Rob Horning on Facebook and shyness, in Vol 3 of The New Inquiry Magazine:
So while Facebook can aid in the pursuit of social capital, it doesn’t seem to alleviate the psychological hangups that produce shyness in the first place. Facebook doesn’t attempt to solve the shy persons fear of social presence; one remains free from the obligation to reciprocate in real time; one preserves a safe distance from any potential audience by broadcasting at them rather than interacting with them. It caters to an appetite for attention on demand, administering the illusion that an audience’s sincere ego-sustaining interest can be automatically inferred from our continual participation. By improving users levels of social capital, it a more stable rationalization for the shy person’s behaviors of avoidance, and by offering mechanisms to control social presence at a distance, it may actually exacerbate the selfishness of shyness and re-inscribe solipsism. Instead of having to reveal oneself, with all the vulnerability that implies, one can calculate self-presentation much more deliberately in social media. This sustains the idea that personal identity is a purely individualistic proposition that it is not formed through social interaction but prior to it, in isolation.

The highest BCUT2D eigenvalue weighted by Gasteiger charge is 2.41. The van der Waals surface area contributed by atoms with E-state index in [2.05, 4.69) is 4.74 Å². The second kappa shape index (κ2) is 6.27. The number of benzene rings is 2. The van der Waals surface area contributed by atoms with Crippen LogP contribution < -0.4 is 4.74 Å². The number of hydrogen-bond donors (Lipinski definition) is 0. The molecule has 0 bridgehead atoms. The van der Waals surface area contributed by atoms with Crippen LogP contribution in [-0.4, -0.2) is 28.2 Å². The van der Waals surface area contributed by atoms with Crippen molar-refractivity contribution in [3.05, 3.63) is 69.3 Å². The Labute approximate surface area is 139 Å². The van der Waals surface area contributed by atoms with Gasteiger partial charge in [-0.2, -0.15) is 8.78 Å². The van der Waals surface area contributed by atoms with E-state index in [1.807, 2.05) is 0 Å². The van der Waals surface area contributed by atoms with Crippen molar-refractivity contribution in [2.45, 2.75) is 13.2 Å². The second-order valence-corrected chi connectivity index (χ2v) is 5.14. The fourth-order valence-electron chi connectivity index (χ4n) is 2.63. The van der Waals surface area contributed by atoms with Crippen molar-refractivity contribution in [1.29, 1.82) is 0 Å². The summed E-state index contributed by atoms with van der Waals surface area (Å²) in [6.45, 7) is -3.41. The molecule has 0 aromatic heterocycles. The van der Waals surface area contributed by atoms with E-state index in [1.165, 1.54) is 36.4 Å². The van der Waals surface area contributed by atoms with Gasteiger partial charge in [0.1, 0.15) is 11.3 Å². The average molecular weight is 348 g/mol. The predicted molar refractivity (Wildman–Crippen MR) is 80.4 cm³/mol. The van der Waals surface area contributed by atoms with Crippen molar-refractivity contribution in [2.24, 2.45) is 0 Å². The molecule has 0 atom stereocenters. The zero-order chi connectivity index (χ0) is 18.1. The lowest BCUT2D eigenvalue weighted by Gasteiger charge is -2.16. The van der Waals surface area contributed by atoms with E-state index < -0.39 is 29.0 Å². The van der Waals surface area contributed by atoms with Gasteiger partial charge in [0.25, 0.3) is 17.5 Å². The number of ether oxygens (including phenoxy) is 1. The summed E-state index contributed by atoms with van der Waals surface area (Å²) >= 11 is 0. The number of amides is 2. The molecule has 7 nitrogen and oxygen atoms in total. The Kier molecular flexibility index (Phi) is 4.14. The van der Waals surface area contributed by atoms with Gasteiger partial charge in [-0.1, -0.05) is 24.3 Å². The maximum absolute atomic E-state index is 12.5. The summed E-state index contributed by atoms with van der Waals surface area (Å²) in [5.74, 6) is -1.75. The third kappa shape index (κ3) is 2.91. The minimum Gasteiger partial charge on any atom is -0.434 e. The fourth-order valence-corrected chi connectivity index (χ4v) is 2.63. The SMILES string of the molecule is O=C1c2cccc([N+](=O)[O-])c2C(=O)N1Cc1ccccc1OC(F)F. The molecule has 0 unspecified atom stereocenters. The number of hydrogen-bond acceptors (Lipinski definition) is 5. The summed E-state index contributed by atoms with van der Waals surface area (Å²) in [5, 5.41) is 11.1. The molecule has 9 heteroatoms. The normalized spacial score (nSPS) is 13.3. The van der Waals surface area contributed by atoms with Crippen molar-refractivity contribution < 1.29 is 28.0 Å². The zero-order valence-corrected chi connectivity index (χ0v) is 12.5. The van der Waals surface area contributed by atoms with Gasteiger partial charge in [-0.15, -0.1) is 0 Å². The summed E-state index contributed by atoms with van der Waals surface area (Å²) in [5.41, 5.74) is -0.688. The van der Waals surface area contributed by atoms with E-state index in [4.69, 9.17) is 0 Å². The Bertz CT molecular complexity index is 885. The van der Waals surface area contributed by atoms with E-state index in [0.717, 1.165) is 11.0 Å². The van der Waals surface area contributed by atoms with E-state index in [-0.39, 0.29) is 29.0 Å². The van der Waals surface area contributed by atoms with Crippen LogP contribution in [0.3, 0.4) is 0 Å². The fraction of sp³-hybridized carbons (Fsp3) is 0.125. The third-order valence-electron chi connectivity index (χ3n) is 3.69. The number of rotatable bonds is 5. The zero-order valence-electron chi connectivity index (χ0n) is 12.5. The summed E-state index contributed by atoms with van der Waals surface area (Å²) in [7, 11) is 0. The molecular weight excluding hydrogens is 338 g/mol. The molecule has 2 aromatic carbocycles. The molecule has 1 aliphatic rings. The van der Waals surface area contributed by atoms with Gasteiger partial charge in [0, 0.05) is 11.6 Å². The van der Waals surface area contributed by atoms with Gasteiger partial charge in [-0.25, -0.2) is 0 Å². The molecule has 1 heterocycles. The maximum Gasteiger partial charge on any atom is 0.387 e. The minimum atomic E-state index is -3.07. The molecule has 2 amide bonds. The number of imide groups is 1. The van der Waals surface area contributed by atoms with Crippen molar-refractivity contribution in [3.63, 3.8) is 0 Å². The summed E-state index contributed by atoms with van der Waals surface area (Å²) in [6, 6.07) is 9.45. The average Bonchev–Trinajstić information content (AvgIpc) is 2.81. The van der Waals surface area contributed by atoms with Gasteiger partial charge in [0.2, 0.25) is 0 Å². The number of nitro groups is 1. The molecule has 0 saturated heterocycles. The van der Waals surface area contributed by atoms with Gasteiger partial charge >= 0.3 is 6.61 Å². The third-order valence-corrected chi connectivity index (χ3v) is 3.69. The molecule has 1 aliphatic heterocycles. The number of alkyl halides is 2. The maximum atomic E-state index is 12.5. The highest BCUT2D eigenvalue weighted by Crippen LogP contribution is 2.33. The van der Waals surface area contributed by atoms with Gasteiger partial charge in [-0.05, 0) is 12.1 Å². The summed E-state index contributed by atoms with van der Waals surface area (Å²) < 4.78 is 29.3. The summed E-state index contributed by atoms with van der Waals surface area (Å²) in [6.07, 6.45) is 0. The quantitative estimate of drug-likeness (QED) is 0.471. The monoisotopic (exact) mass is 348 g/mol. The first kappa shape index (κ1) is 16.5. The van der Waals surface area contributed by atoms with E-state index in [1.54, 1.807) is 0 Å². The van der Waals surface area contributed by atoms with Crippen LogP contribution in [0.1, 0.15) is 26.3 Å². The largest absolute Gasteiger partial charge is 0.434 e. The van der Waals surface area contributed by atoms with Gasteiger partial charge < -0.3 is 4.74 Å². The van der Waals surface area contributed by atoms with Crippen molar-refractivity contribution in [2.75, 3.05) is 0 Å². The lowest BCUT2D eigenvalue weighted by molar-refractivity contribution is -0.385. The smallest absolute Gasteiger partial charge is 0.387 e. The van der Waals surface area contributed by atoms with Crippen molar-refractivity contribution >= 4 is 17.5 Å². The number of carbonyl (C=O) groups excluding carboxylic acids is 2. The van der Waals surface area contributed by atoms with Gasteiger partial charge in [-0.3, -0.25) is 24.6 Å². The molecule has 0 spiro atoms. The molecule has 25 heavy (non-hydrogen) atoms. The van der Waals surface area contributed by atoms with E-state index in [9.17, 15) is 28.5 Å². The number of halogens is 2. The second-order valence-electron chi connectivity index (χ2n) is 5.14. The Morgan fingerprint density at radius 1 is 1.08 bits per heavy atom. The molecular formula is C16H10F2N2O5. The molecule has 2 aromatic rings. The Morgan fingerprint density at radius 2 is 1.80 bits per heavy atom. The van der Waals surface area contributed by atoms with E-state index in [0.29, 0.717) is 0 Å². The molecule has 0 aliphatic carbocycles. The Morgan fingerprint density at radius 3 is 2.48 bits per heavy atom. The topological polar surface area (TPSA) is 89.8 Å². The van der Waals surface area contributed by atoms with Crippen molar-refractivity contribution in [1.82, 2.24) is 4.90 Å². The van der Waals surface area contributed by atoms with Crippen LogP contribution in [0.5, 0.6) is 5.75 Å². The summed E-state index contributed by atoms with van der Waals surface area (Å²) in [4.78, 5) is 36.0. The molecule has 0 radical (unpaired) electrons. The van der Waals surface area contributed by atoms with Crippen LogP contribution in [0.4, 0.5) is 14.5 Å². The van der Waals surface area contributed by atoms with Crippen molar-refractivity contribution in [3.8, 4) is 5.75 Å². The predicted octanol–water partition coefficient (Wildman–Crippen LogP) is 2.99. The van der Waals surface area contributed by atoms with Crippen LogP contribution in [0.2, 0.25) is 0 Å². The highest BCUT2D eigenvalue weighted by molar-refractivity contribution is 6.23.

Rather than eradicate shyness, Facebook seems to generalize its pathology to all its users.
Some of my friends and I are prone to complaining about how more and more people are bad at friendship these days. Those people want friends, yet they aren’t able to actively cultivate friendships. We all have stories of these exhaustingly one-sided relationships with otherwise well-meaning and very interesting people.
When working out why, the best we could do is vague finger waving in the direction of “The Internet”.
Rob (a self describe “shy person”) has a much more useful perspective. His essay makes a convincing argument that Facebook is pushing us towards unhealthy expectations of control and convenience in our social interactions. It makes perfect sense to me…The behaviors he describes map perfectly to the people and situations that have frustrated me and my friends.
So: Down with Facebook!
Or better yet: How can we design applications that encourage vulnerability in expression…How can we encourage people to express their full selves, rather than present a narrow self?